Federico Addiechi, FIFA's Head of Corporate Social Responsibility said FIFA did not consider the construction of stadiums its responsibility prior to 2015
FIFA was late to raise concerns about the treatment of migrant labourers on World Cup stadiums in Qatar and tournament organisers should do more to improve working conditions, an official from world soccer's governing body said on Wednesday.
FIFA did not raise concerns about the abuse of labourers with the Qatar 2022 organising committee until last May, five years after the hosting rights had been secured, said Federico Addiechi, FIFA's Head of Corporate Social Responsibility.
He added that prior to 2015, FIFA did not consider the construction of stadiums its responsibility.
"When it comes to human rights policy... we started, in connection with Qatar and its bidding process for 2022, late, yes," Addiechi told reporters and trade union members at a human rights conference in Doha.
"As soon as we acknowledged... that an organisation like FIFA should be involved in addressing possible violations of human rights in stadiums, we did (contact Qatar)," he said.
Qatari officials said they were working to resolve issues raised over working conditions and that they needed time to fix problems in the labour system.
Two weeks after Amnesty International reported on ongoing abuses in Qatar's preparations for the World Cup, Addiechi said FIFA would not use the threat of removing hosting rights in order to push for reform.
He said FIFA wanted to work with organisers to improve conditions for foreign workers hired by sub-contractors on tournament sites.
"We would like to see the efforts that are being made to implement welfare standards for migrant workers, that this trickle down to the lowest part of the supply chain," he said.
Last week, John Ruggie, a former UN advisor on human rights, published a report urging FIFA to be more transparent and use its negotiating leverage to ensure countries bidding for the World Cup protect the rights of people who build stadiums.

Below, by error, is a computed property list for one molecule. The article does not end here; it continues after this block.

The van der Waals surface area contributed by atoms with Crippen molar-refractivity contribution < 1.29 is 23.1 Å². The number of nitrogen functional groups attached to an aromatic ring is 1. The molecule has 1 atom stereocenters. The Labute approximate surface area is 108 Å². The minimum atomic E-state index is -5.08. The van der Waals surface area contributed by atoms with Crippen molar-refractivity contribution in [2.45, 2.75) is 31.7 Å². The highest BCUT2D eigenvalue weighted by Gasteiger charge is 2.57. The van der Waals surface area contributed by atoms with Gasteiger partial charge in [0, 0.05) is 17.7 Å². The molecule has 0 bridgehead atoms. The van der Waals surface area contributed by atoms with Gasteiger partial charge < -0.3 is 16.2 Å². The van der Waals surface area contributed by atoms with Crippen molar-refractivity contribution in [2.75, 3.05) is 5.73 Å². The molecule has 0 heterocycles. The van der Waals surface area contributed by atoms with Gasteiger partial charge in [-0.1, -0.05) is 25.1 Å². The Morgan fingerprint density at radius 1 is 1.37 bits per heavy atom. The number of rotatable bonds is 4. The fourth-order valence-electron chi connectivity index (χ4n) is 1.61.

The recommendations came after Amnesty International described abuses, including construction workers from Nepal and India being charged recruitment fees and housed in squalid conditions.
FIFA's newly-elected president Gianni Infantino will visit Qatar on Thursday to meet with officials. He is currently in Russia as part of a trip to the next two hosts of the World Cup.
The Switzerland-based federation has been thrown into turmoil in the past year with criminal investigations into corruption in the sport under way in the United States, where several dozen former soccer officials have been indicted, and Switzerland.
Infantino faces pressure from human rights groups to press for reform of labour laws in Qatar including its "kafala" sponsorship system, whereby employers effectively control a worker's freedom to leave the country.
Accusations of corruption during its World Cup bid as well as concerns about provisions inside stadiums and the heat of summer months have cast a shadow over Qatar's efforts to become the tournament's first Arab host.
Infantino, however, has dismissed calls for the 2022 World Cup to be held elsewhere and Addiechi said FIFA would not look to remove hosts in order to push for human rights reform.
"It is not a matter of excluding anyone, it is about identifying risks and having a plan to address them," Addiechi said. "When it comes to human rights we are stepping up the fight and realising we have an additional responsibility."